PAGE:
You can use hg-git.

    • Erik van Zijst
      Posted October 4, 2011 at 9:29 am | Permalink

      We don’t support conversion of git to hg, or the other way around.

      As Andrew points out, you could use tools such as hg-git to interact with your git repo using hg, but doing an actual, reliable 1-to-1 migration back and forth is tricky.

      We did experiment with it when we started the git project, but couldn’t get it to work/perform well enough, so for now a repo is either git, or hg.

      • Posted October 4, 2011 at 3:57 pm | Permalink

        So that’s why it’s hard to figure out… 🙂
        My comment was without resentment nor intended to give offense. As I said, I appreciate your products and used some for years, and well, I think I’ll give BitBucket some love too.

        Keep going Atlassian !

      • Jon Langevin
        Posted October 4, 2011 at 8:40 pm | Permalink

        That’s the same as the Google business model for Google Apps, except they also monetize via targeting, data mining, ads, across both free and paid versions.

        I like the Atlassian version better :-X

  • Posted October 4, 2011 at 6:34 am | Permalink

    Please support Bazaar too!

  • Lars Fischer
    Posted October 4, 2011 at 7:09 am | Permalink

    I’ll stay with Github, you’ll never know when Atlassian kills support for a product (like Confluence for Mac).

  • Lars Fischer
    Posted October 4, 2011 at 7:09 am | Permalink

    I’ll stay with Github, you’ll never know when Atlassian kills support for a product (like Confluence for Mac).

  • Lars Fischer
    Posted October 4, 2011 at 7:09 am | Permalink

    I’ll stay with Github, you’ll never know when Atlassian kills support for a product (like Confluence for Mac).

    • Jon Langevin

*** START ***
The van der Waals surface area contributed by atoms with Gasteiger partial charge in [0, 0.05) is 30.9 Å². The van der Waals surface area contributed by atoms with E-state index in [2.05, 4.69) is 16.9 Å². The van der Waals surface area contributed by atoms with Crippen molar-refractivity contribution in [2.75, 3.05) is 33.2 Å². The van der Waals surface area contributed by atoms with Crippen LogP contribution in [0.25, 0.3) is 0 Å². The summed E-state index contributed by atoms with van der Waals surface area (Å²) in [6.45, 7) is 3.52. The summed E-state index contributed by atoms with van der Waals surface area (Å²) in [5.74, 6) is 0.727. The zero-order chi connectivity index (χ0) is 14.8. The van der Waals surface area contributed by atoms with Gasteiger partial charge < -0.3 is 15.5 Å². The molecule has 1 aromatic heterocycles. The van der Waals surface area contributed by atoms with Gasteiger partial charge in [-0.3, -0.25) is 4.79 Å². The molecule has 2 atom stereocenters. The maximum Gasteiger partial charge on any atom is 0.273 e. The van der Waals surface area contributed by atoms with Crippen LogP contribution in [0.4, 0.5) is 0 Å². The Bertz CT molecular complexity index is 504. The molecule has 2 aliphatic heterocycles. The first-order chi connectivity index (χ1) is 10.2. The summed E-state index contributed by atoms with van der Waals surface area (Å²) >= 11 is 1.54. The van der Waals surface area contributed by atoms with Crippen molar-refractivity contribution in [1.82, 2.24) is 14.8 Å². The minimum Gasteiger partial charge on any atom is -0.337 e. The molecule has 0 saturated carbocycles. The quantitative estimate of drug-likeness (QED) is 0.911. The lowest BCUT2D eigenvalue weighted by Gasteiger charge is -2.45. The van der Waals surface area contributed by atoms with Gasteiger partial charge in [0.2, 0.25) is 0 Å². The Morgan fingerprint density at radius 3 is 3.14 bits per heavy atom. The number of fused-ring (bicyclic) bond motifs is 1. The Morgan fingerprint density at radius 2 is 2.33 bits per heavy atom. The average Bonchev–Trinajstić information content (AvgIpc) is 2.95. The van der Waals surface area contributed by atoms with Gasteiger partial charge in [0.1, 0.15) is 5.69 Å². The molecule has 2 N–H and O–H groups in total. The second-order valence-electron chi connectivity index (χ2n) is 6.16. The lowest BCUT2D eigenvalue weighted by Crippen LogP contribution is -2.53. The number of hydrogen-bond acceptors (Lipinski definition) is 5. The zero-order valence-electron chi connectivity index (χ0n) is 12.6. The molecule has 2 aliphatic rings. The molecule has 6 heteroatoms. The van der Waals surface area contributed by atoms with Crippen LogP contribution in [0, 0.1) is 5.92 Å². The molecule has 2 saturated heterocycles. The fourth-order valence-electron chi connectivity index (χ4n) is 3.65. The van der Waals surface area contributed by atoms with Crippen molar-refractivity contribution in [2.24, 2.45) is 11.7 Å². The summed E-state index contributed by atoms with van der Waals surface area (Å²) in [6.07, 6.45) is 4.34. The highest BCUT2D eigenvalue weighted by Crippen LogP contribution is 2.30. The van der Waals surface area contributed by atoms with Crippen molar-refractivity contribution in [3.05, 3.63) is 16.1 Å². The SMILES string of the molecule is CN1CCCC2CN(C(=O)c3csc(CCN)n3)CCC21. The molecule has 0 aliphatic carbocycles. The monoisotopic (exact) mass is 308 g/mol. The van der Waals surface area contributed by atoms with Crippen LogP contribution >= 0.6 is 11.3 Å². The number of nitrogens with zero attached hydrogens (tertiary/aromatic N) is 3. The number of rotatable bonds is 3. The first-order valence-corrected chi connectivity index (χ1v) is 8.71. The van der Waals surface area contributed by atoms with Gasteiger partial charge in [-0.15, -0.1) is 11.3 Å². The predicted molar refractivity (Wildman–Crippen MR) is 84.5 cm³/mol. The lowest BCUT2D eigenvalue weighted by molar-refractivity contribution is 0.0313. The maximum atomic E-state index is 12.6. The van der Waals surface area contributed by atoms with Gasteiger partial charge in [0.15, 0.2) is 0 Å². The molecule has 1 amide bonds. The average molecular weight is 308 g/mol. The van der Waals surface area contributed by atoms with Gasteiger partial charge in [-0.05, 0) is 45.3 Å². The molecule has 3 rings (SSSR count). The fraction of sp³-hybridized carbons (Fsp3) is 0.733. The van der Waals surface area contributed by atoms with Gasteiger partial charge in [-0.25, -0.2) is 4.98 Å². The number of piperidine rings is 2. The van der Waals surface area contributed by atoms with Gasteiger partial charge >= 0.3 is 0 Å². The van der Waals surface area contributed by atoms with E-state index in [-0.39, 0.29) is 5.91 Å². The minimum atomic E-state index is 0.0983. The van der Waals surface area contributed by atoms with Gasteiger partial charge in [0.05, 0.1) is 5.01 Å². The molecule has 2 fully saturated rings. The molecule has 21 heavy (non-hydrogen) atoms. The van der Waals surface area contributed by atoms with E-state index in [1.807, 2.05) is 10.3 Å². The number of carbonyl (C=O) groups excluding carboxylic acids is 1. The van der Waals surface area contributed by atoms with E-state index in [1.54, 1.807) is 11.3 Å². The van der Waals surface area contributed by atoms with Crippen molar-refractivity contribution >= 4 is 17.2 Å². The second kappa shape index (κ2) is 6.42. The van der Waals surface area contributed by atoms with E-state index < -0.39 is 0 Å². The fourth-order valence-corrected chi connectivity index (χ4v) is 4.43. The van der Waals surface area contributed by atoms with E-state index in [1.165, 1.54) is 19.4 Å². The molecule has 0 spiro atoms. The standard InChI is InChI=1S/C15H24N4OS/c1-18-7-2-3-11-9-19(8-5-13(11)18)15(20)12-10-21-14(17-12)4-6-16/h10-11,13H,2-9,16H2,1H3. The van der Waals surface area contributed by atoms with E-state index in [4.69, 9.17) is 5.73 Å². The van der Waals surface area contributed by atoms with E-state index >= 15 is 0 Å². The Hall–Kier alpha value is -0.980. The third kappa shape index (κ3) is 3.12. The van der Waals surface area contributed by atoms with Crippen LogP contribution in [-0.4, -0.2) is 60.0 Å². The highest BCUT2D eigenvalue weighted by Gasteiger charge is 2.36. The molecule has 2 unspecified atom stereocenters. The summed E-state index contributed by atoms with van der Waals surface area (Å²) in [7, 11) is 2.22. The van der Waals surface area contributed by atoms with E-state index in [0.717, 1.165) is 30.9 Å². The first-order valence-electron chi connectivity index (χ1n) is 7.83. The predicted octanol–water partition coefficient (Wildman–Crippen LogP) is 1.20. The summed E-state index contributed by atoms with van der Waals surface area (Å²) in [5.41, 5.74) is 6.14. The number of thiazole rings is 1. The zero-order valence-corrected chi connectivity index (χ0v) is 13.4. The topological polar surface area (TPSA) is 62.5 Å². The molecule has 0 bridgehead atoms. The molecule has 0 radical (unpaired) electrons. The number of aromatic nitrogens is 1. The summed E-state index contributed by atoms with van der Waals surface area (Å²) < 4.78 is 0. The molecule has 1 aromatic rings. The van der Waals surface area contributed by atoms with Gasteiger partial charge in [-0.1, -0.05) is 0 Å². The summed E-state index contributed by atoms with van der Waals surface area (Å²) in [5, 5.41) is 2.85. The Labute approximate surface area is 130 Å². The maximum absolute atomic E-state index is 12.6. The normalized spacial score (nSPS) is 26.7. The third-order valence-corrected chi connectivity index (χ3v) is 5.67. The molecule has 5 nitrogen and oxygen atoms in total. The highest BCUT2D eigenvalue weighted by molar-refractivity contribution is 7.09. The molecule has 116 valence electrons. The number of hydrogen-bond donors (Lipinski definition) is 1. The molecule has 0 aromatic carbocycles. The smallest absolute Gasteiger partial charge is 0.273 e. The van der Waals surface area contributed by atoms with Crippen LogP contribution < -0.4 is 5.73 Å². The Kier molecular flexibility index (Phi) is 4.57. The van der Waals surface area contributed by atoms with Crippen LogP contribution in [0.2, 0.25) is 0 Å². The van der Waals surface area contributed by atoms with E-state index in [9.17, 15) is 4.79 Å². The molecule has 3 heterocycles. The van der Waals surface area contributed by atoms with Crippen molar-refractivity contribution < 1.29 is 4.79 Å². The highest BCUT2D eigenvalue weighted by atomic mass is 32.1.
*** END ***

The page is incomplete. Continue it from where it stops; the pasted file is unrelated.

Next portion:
Posted October 4, 2011 at 8:44 pm | Permalink

      The question is, how popular, heavily used, and profitable was Confluence for Mac?
      The Bitbucket business model obviously work, as pretty much anyone in the world can be a client, whereas targeting Mac specifically is quite a niche, then narrowing that to anyone that might want to use Confluence, then narrow that further to Confluence on a Mac… That’s what, 2 customers?

      Atlassian killing Bitbucket would be like… Github killing Github…  If anything, it would just be sold off.

      If you’re worried, just back all your repos up. For instance, I store all of my checkouts within my Dropbox folder, so I have free backup and replication to all of my workstations.

      Cheers

    • Posted October 4, 2011 at 9:43 pm | Permalink

      Hi Lars – as per our conversation on Twitter we did publish an End of Support Announcement for Mac as an OS three months prior to the release of Confluence 4.0. See here: http://atlss.in/oPlXNj

      You can still run Confluence on Mac OS X – I actually run my demo environment on my MacBook Pro. We just do not provide support for production instances on Mac OS X.

  • Posted October 4, 2011 at 7:25 am | Permalink